And Other Genetic Determinants of Their Catabolic Versatility

Rhodococci are aerobic, nocardioform actinomycetes with the ability to assimilate a wide variety of organic compounds, including hydrophobic xeno-biotics like polychlorinated biphenyls (PCBs) or dibenzo-p-dioxins. Their general tolerance to toxic substrates, solvents, desiccation, and other (environmental) stress factors, as well as their ability to produce mycolic acid surfactants which may facilitate uptake of hydrophobic compounds, are thought to contribute to the success of members of this genus in biodegradation and bioremediation (Patrauchan et al. 2005; Larkin et al. 2005).

A large number of plasmids have been identified in different Rhodococcus spp., which range from small circular to large linear DNA molecules. Many linear plasmids of rhodococci code for catabolic functions. In contrast, the linear conjugative plasmid pFiD188 of the phytopathogenic R. fascians strain D188 carries different pathogenicity loci involved in induction of leafy gall formation (reviewed by Goethals et al. 2001; Francis et al. 2007, in this volume).

The termini of rhodococcal linear plasmids, in contrast to those of many Streptomyces replicons (Chen 2007, in this volume), generally do not contain long inverted repeats; however, alignments of terminal sequences of linear plasmids from rhodococci and other actinobacteria revealed the presence of palindromes with the common central motif GCTXCGC (Stecker et al. 2003; Warren et al. 2004; König et al. 2004). This highly conserved motif was originally identified by Kalkus et al. (1998) in pHG201 of R. opacus MR11. In palindromic sequences of single-stranded terminal 3' overhangs, it has the potential to form a stable single-residue hairpin loop closed by sheared purine:purine pairing, which may have a role in replication at the telom-eres (Huang et al. 1998). Remarkably, the two binding sites of single-stranded DNA on telomeric 3' overhangs of the Streptomyces plasmid pSLA2, which are recognized by the telomere-associated protein (Tap) involved in telomere patching, comprise this conserved GCTXCGC sequence as a core motif (Bao and Cohen 2003).

The ability of rhodococci to attack a wide range of aromatic compounds is in part due to the abundant presence of several types of oxygenases (Larkin et al. 2005); for example, 122 oxygenase genes were annotated to the genome of Rhodoccoccus sp. strain RHA1 (www.rhodococcus.ca). Moreover, their genomes often contain multiple copies of homologous genes and degradative gene clusters (contributing to their large genome sizes), resulting in genetic redundancy which is believed to be an important factor for their catabolic efficiency and versatility (van der Geize and Dijkhuizen 2004; Larkin et al. 2005). Well-studied examples are the presence of multiple alkane monooxy-genase genes (alkB) (Whyte et al. 2002; van Beilen et al. 2002) and extradiol dioxygenase genes (Irvine et al. 2000; Vaillancourt et al. 2003; McKay et al. 2003; Iida et al. 2002b; Taguchi et al. 2004). Multiple copies of biodegradative genes appear to be "stored" on large linear plasmids (Table 1), but circular plasmids encoding catabolic traits likewise exist in rhodococci, such as pRTLl (chloroalkane degradation), pTE1 (atrazine degradation), or pTC1 (2-methylaniline metabolism) (for reviews, see Larkin et al. 1998; Nojiri et al. 2004).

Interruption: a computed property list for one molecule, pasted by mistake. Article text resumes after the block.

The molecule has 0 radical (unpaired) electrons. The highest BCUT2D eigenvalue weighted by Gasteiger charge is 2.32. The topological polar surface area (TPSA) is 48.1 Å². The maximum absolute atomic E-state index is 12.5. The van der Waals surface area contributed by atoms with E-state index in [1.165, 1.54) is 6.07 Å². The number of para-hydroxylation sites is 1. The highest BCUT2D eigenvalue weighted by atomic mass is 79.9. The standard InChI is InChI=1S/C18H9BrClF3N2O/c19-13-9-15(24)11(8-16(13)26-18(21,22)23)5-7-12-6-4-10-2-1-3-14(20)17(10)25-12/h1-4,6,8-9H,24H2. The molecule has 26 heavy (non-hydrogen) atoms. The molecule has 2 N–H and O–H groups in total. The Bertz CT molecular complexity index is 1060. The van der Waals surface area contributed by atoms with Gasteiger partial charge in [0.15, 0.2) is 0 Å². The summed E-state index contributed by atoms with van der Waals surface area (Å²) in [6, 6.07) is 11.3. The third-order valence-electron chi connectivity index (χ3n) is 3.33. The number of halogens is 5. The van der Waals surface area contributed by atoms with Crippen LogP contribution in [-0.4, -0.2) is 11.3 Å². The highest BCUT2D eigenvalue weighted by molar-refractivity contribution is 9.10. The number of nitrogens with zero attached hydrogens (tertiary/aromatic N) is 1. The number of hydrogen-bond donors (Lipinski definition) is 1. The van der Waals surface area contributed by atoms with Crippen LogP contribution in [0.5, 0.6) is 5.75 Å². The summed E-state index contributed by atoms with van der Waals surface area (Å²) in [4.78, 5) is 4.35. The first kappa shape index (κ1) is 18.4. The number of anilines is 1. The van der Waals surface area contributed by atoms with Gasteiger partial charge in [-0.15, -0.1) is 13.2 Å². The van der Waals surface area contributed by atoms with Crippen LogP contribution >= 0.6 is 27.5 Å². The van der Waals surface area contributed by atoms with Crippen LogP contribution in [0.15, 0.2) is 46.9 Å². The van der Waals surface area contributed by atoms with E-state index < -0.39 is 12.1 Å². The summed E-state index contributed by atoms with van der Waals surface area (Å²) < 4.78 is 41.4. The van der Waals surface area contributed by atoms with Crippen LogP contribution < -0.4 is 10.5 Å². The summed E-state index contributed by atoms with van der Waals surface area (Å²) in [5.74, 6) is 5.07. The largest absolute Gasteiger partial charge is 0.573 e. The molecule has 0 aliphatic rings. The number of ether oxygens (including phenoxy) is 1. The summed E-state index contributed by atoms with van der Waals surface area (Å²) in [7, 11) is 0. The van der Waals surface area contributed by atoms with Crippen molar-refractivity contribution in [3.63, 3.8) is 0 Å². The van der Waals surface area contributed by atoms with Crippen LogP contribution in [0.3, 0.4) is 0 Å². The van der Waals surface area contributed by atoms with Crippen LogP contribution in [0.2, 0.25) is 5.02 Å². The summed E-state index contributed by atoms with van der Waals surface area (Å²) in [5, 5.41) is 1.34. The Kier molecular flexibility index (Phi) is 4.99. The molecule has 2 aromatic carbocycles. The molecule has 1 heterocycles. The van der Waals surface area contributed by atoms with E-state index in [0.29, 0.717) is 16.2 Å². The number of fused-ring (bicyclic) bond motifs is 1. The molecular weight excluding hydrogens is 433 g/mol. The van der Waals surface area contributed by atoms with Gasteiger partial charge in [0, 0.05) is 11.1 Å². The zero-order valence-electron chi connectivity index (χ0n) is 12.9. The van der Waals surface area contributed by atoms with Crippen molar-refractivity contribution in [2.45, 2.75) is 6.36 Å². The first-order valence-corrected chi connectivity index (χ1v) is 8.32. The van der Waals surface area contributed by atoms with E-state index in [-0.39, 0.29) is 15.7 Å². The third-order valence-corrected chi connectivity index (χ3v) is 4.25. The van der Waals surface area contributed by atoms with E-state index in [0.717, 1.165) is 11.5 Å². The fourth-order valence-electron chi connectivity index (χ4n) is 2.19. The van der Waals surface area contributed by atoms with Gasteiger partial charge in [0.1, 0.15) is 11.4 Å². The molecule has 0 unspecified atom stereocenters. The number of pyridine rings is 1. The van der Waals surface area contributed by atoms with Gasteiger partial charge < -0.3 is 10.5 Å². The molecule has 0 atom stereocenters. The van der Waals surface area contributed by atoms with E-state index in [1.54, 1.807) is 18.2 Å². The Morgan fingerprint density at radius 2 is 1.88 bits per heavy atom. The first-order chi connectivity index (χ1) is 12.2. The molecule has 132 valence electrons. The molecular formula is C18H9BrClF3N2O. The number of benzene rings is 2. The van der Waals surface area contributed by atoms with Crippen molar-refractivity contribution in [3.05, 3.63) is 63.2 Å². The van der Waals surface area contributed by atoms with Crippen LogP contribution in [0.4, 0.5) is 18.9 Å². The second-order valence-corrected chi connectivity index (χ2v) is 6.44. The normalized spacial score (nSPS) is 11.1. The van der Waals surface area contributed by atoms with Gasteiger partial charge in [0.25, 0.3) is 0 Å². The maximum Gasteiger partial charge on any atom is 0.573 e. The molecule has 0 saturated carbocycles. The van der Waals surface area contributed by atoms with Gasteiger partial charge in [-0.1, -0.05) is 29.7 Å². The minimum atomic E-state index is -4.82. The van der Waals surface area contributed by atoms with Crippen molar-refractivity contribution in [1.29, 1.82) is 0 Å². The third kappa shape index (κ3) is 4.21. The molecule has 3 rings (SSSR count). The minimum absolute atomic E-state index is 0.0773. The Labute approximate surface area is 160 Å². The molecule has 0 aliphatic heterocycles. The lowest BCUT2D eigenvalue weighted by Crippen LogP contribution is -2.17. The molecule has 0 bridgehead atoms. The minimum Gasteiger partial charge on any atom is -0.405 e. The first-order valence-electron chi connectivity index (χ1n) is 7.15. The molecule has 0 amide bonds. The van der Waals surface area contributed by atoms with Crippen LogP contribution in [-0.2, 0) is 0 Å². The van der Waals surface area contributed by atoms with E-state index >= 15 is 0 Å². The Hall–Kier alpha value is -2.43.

As exemplified in Sects. 3.2 and 3.3, some catabolic gene clusters found on linear plasmids of different Rhodococcus strains share an extremely high degree of similarity in gene organization and sequence, suggesting that they may have been distributed via horizontal gene transfer. Moreover, rhodococ-cal plasmids may have undergone rearrangements, since catabolic genes were often found to be flanked by transposon-related ORFs and putative insertion sequences (ISs). Genome analyses, and the observation of frequent nonhomologous illegitimate recombination, led to the hypothesis that rhodococci have adopted an evolutionary strategy of gene storage and hyper-recombination, i.e., acquisition and accumulation of many—even multiple— catabolic genes in large genomes, and genomic rearrangements to promote adaptation to organic substrates (Larkin et al. 1998, 2005).

0 0

Post a comment